The prerequisite in the revival scheme is the businesses should be able to submit to the bank an acceptable business plan. However, if any business needs guidelines and help to provide such a plan the bank is willing to help them to do so. Rohana was very positive about the success of this revival scheme and quipped customers revived during the last couple of months have paid their dues on time and this is a very positive indicator towards this scheme’s success.

“the industries for revival are selected through a very stringent review process following all the financial guidelines, also the credit committee of the bank which is headed by the General Manager and consisting of many DGMs have the final review on all the credit concessions and revival decisions this unit takes.” Rohana noted. “The Chairman of the Bank and the members of the Board of Directors too are very keen on the progress of the revival plans approved and regularly review the position of the reviewed businesses. Most of the selected revivers’ balance sheets and debt ratios are not within normal banking norms but if our review indicates going by their past behavior pattern, a revival is possible within a two to three years’ period, the bank considers them as a suitable business for revival” he further explained.

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Norlanka Manufacturing Trincomalee receives LEED Gold Certification



Norlanka Manufacturing Trincomalee was recently awarded the prestigious LEED Gold Certification (Leadership in Energy and Environmental Design).Norlanka, one of Sri Lanka’s largest sustainable exporters of baby and kidswear, has an extensive ESG (Environmental/Social/Governance) strategy and understands the responsibility it has concerning the future of a sustainable apparel industry. Therefore, ethical sourcing, in particular working with responsible supply chain partners has been a critical operational necessity.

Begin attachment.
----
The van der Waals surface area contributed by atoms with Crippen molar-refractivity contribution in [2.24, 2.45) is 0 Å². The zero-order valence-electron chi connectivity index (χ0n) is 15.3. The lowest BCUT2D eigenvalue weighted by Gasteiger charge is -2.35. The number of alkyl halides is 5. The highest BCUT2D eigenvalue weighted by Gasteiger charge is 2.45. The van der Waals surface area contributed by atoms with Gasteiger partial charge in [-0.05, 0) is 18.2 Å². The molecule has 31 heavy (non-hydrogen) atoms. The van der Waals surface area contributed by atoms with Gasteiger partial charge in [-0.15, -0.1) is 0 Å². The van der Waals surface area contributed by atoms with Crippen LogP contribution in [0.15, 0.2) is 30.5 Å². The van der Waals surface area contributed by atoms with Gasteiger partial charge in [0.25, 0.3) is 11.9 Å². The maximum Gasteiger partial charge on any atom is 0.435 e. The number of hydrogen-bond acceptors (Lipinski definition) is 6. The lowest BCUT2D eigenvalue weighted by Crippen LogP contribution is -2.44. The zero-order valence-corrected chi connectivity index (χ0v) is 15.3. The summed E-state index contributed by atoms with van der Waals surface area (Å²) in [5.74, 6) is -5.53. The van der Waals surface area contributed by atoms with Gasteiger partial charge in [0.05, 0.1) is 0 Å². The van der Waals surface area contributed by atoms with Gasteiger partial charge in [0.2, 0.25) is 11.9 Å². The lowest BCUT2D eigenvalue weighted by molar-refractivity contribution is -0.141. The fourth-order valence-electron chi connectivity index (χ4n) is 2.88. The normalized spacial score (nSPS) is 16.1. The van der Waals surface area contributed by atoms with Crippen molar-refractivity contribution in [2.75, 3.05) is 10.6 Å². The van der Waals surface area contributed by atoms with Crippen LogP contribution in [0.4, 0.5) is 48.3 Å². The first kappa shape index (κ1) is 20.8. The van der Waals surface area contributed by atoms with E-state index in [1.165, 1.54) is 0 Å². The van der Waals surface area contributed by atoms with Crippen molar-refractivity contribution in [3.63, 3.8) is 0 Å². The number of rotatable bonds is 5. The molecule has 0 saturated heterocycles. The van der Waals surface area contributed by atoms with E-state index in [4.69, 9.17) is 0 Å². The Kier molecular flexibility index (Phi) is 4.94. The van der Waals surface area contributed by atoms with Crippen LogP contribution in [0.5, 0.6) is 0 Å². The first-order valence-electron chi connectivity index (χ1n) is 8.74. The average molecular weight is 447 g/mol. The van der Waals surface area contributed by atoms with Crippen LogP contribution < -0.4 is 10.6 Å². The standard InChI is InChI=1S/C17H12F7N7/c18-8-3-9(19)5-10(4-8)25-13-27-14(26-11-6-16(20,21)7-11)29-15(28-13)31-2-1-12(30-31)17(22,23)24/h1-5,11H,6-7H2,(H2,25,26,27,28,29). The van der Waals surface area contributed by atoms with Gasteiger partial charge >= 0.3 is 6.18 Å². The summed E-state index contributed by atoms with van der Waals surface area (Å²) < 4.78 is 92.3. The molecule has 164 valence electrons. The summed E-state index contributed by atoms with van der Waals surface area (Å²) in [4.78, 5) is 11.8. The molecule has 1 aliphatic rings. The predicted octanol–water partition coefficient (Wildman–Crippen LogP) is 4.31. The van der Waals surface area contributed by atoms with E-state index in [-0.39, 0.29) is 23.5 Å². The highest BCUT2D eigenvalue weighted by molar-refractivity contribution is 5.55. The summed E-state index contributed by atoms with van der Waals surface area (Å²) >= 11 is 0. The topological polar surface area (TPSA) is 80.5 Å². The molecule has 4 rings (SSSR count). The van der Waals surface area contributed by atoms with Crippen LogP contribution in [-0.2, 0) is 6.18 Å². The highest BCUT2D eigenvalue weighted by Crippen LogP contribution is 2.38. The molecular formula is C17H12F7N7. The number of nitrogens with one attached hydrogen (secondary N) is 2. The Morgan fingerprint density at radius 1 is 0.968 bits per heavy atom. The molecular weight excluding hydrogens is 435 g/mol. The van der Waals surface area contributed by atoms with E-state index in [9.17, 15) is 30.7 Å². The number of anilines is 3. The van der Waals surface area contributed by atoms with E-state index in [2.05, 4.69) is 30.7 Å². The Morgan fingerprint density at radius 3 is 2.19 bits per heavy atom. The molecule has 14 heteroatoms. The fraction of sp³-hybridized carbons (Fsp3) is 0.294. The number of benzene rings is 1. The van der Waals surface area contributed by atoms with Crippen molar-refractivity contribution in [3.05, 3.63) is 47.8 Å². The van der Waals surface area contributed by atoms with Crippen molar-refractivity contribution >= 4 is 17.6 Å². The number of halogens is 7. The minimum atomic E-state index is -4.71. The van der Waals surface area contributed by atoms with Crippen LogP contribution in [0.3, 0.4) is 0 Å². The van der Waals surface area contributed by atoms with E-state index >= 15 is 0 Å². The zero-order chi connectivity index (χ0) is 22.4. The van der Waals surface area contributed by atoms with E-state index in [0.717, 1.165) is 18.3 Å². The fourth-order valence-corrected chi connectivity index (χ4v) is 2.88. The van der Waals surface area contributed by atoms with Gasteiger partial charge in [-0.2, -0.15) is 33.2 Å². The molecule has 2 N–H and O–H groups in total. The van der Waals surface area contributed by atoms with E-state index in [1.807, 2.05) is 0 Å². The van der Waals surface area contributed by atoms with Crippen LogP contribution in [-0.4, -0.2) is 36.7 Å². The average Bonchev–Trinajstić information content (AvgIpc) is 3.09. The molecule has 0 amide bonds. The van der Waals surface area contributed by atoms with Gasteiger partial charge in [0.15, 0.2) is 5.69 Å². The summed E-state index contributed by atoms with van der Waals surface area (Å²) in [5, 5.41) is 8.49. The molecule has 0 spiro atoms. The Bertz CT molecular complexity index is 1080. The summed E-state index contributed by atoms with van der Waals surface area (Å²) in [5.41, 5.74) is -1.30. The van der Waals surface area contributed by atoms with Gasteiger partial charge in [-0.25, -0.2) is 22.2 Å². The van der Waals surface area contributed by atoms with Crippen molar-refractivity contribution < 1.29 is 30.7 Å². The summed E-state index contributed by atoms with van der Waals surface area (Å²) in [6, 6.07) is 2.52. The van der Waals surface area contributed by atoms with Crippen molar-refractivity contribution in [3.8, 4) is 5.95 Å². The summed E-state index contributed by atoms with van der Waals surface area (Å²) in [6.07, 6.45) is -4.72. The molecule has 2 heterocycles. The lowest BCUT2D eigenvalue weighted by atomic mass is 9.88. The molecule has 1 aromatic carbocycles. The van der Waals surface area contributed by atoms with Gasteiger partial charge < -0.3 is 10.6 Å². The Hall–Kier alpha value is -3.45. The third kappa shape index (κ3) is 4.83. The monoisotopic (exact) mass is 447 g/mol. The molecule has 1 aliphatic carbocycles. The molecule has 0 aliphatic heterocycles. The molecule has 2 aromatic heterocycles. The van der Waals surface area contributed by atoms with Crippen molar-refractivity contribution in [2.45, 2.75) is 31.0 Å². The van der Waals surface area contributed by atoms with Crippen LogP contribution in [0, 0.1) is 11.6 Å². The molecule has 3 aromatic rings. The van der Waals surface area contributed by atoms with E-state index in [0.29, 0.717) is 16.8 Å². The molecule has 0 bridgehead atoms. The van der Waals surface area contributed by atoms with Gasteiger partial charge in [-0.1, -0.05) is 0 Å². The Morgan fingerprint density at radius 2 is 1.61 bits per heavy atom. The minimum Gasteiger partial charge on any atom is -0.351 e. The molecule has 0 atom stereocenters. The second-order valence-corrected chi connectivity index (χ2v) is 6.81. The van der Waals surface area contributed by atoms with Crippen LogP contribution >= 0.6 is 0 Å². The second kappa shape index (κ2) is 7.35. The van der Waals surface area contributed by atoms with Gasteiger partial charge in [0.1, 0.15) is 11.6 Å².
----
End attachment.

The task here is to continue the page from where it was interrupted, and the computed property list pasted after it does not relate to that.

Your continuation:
The LEED certification is a globally recognized symbol of sustainability achievement, and it is backed by an entire industry of committed organizations and individuals paving the way for market transformation. It’s awarded for projects that have earned points by adhering to prerequisites and credits that address carbon, energy, water, waste, transportation, materials, health and indoor environmental quality. Buildings consume energy and resources at an alarming rate, therefore the LEED rating system is the most widely used green building rating system, as it provides a framework for healthy, efficient, carbon and cost-saving green buildings.

LEED takes multiple areas into account with varying sub-criteria when certifying a building such as location, transportation, sustainability of the site, construction, water efficiency, energy and atmosphere, materials and resource, waste management, indoor environment quality, innovations and more.

Chief Innovation Officer of Norlanka, Buddhi Paranamana stated, “This LEED Gold certification is a testament to our constant drive to improve our sustainability efforts. This award marks yet another milestone in Norlanka’s journey towards becoming carbon neutral by 2025. Since 2010 we’ve constantly been learning how to do things in a more sustainable way. I would like to congratulate our team for obtaining this certification. It showcases dedication towards achieving sustainable excellence while achieving our goals and providing customers with high-quality products.”

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People’s Bank celebrates 75 years of Independence by offering gifts to newborns



People’s Bank celebrated Sri Lanka’s 75thNational Independence at a modest ceremony held at their Head Office which was followed by a series of island wide initiatives.People’s Bank’s ‘Birth of Freedom’ programme which commences on every Independence Day was carried out this year as well. Under this concept, People’s Bank gifts Rs.2,000/- worth of an ‘IsuruUdana’ Gift Certificate to every baby born between the 1st and 14th of February.

People’s Bank launched this programme in 2006 with the vision of instilling national pride and encouraging parents to plan for their children’s future. Parents can open an ‘Isuru Udana’ Children’s Savings Account at any People’s Bank Branch using the Gift Certificate.